Although the compulsion to achieve is common and easy to recognise in investment banking and other elite organisations, it also exists elsewhere. Indeed, anyone who uses achievement to solve a psychological problem to the extent that it harms them, people close to them or their business, is a neurotic over-achiever. Fear of failure is an underlying driving force. Failure implies weakness, a trait they despise and deny in themselves. They believe others would also find their weakness undesirable – who would be interested in a failure? Furthermore, any setback is not simply a failure but has the potential to wipe out all previous achievements.
It is when ‘winning’ becomes the sole solution to problems that difficulties arise and this is what separates normal achievers from neurotic ones. Traumatic experiences in early life can leave individuals struggling to regulate their mood. Feeling dreadful as a result of failing, for example, is terrifying if one lacks the ability to overcome this strong emotion. When achieving becomes their sole strategy for easing or regulating such feelings, neurotic overachievers never learn how to tolerate them.
If conflicts led to dangerous or even violent outcomes in your family, any differing of views subsequently might feel threatening. If this describes your family history, think back to how you responded. Did you meet fire with fire, run for cover or attempt to protect the person who was being attacked?
Now consider how these experiences influence your response to disputes at work. Do you find yourself playing the same part in your professional life that you had in your family? Perhaps you were the rescuer, the scapegoat or mediator. Do you adopt the same role at work? If the answer is a resounding ‘yes,’ then ask yourself if it is working well for you or not.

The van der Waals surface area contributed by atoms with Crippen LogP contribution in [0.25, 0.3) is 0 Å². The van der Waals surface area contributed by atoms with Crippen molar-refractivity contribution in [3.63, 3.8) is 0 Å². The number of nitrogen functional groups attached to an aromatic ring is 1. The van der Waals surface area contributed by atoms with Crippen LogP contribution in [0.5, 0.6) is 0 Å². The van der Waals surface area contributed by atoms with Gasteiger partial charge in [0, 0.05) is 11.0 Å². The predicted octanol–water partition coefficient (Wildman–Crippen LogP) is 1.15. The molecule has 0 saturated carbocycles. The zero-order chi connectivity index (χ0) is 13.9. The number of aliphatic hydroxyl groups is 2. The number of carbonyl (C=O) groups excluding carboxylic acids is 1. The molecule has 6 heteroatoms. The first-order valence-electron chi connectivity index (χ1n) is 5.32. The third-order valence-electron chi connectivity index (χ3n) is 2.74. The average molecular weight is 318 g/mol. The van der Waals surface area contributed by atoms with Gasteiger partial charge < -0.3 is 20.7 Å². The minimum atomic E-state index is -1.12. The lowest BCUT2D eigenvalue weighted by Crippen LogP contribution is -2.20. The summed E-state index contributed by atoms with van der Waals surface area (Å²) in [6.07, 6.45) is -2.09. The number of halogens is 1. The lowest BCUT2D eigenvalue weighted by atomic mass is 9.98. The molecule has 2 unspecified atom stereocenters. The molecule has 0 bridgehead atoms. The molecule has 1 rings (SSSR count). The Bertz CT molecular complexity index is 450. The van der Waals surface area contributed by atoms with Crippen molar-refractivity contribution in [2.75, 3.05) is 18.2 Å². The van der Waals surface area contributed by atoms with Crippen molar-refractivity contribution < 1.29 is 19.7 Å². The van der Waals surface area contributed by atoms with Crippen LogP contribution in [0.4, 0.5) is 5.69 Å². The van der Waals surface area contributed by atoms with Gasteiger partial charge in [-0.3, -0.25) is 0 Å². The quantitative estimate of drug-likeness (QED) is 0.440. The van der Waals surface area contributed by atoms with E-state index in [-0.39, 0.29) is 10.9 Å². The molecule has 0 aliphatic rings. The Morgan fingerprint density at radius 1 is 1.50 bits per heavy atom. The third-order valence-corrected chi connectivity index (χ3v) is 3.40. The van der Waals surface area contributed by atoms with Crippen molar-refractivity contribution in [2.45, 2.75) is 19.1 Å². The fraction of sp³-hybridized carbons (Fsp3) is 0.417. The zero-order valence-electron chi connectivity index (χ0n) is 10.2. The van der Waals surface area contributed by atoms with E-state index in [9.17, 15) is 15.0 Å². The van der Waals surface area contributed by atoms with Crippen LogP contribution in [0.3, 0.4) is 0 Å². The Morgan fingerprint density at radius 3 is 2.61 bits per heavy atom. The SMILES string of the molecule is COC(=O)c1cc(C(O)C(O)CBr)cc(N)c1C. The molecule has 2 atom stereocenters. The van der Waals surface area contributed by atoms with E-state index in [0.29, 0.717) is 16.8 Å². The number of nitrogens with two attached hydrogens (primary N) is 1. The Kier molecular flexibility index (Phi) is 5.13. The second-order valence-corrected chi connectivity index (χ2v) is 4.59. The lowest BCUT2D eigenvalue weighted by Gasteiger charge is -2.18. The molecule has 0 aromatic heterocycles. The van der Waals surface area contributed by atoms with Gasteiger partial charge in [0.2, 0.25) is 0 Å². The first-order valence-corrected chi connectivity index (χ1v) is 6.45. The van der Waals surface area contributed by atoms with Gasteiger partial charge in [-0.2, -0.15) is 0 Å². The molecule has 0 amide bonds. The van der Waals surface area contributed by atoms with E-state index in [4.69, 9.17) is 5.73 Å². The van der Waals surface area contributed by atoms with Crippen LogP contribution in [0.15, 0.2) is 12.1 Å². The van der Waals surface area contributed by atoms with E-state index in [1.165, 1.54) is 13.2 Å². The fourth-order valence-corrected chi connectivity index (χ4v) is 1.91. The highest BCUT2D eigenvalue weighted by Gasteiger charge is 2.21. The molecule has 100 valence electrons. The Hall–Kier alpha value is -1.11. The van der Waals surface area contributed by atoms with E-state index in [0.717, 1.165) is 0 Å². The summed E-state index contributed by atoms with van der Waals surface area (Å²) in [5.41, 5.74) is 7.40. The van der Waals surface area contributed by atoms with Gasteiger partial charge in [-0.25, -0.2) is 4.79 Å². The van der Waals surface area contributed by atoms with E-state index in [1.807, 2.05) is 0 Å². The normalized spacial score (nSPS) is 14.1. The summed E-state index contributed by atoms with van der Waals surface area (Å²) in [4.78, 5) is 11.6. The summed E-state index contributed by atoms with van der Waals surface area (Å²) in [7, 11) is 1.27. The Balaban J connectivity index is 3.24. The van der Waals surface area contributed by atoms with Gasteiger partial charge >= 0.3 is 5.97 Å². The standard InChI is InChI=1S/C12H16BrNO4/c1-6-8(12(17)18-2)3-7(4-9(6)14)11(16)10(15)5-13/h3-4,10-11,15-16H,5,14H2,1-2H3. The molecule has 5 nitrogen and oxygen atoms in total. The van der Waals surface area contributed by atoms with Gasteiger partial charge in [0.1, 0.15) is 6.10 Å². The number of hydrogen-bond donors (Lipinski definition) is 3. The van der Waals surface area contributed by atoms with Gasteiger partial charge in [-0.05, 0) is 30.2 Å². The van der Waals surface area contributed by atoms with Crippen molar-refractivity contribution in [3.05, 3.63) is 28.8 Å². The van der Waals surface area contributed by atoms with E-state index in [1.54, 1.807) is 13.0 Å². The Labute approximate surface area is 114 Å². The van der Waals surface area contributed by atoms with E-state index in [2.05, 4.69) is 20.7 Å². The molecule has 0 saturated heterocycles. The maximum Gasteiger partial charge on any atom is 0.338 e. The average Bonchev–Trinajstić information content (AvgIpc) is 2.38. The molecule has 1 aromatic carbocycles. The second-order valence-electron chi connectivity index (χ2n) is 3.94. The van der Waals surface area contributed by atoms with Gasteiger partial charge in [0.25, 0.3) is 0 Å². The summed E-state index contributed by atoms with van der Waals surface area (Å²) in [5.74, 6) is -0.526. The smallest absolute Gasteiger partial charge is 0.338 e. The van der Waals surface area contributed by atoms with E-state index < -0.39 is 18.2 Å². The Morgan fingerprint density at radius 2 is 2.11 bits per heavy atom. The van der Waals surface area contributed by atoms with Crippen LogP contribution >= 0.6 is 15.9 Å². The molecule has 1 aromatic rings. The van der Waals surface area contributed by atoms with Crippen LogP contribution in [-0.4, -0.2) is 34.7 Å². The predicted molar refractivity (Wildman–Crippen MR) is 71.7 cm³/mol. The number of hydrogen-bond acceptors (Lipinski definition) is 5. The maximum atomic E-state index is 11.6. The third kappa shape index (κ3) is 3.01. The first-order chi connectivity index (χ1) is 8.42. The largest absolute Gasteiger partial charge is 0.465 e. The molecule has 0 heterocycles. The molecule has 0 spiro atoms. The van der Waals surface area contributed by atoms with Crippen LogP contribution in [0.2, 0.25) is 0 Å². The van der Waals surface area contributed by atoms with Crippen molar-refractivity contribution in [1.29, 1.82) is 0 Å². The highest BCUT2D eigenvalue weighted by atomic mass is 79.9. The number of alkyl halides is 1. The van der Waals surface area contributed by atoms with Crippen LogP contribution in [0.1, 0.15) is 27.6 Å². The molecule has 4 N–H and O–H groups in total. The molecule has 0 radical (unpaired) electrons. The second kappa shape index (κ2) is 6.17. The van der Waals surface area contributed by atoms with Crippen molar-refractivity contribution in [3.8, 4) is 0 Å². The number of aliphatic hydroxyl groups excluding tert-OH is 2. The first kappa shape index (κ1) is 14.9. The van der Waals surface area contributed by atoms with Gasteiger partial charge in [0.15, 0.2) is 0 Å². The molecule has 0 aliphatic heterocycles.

Here, for instance, is the blueprint that I inherited. My parents were Hungarian immigrants in California. They argued often when I was growing up but only in Hungarian, so the meaning of their rows was a mystery to me. It is often the case in immigrant families that it is the eldest who speaks the parents’ language in order to translate, while the youngest – in this case me – is left out of the loop. So although I hadn’t a clue what they were arguing about, I saw that tempers ran high, as did the volume of their voices. Nothing appeared to improve after an argument – quite the contrary, as I observed their bad moods everyone seemed worse off and retreated to separate rooms.
As I was a helpful child, my first approach was to try to understand what was going on. Gathering all my strength, I would stand up, look them both in the eye and demand they speak English. At this point, they would pause, momentarily look towards me in disbelief and then immediately revert to shouting in Hungarian. I eventually gave up.
As a result, I came to believe that disagreements quickly escalate and leave everyone worse off, including and especially myself. I was also baffled as to how to resolve them. This undoubtedly influenced my eventual desire to pursue a freelance, self-employed career where I was less likely to be faced with interpersonal conflict. Learning to be objective and reflective, and even welcoming differences of opinion, came only after years of self-analysis and determination.